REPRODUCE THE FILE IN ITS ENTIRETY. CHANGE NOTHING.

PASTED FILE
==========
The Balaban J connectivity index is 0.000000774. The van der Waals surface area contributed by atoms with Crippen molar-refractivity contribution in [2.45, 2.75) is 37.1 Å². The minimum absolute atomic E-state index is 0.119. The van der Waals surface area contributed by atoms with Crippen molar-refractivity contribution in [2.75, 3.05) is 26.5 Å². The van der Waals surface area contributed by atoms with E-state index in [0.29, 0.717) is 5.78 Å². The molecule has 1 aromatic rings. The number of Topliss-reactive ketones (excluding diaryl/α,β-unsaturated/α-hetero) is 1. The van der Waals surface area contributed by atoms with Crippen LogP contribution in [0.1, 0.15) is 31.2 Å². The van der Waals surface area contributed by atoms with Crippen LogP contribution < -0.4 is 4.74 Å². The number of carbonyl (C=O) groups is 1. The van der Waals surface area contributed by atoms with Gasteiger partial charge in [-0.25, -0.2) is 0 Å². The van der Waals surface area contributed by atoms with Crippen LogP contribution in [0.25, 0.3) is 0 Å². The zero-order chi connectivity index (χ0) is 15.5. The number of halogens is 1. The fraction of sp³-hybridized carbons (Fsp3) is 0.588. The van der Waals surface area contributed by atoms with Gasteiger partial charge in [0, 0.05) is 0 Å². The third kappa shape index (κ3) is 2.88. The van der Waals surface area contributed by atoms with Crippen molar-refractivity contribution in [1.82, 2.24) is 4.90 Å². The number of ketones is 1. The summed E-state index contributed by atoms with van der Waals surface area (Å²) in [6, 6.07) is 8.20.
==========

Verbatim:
The Balaban J connectivity index is 0.000000774. The van der Waals surface area contributed by atoms with Crippen molar-refractivity contribution in [2.45, 2.75) is 37.1 Å². The minimum absolute atomic E-state index is 0.119. The van der Waals surface area contributed by atoms with Crippen molar-refractivity contribution in [2.75, 3.05) is 26.5 Å². The van der Waals surface area contributed by atoms with E-state index in [0.29, 0.717) is 5.78 Å². The molecule has 1 aromatic rings. The number of Topliss-reactive ketones (excluding diaryl/α,β-unsaturated/α-hetero) is 1. The van der Waals surface area contributed by atoms with Crippen LogP contribution in [0.1, 0.15) is 31.2 Å². The van der Waals surface area contributed by atoms with Crippen LogP contribution < -0.4 is 4.74 Å². The number of carbonyl (C=O) groups is 1. The van der Waals surface area contributed by atoms with Gasteiger partial charge in [-0.25, -0.2) is 0 Å². The van der Waals surface area contributed by atoms with Crippen LogP contribution in [0.25, 0.3) is 0 Å². The zero-order chi connectivity index (χ0) is 15.5. The number of halogens is 1. The fraction of sp³-hybridized carbons (Fsp3) is 0.588. The van der Waals surface area contributed by atoms with Gasteiger partial charge in [0, 0.05) is 0 Å². The third kappa shape index (κ3) is 2.88. The van der Waals surface area contributed by atoms with Crippen molar-refractivity contribution in [1.82, 2.24) is 4.90 Å². The number of ketones is 1. The summed E-state index contributed by atoms with van der Waals surface area (Å²) in [6, 6.07) is 8.20.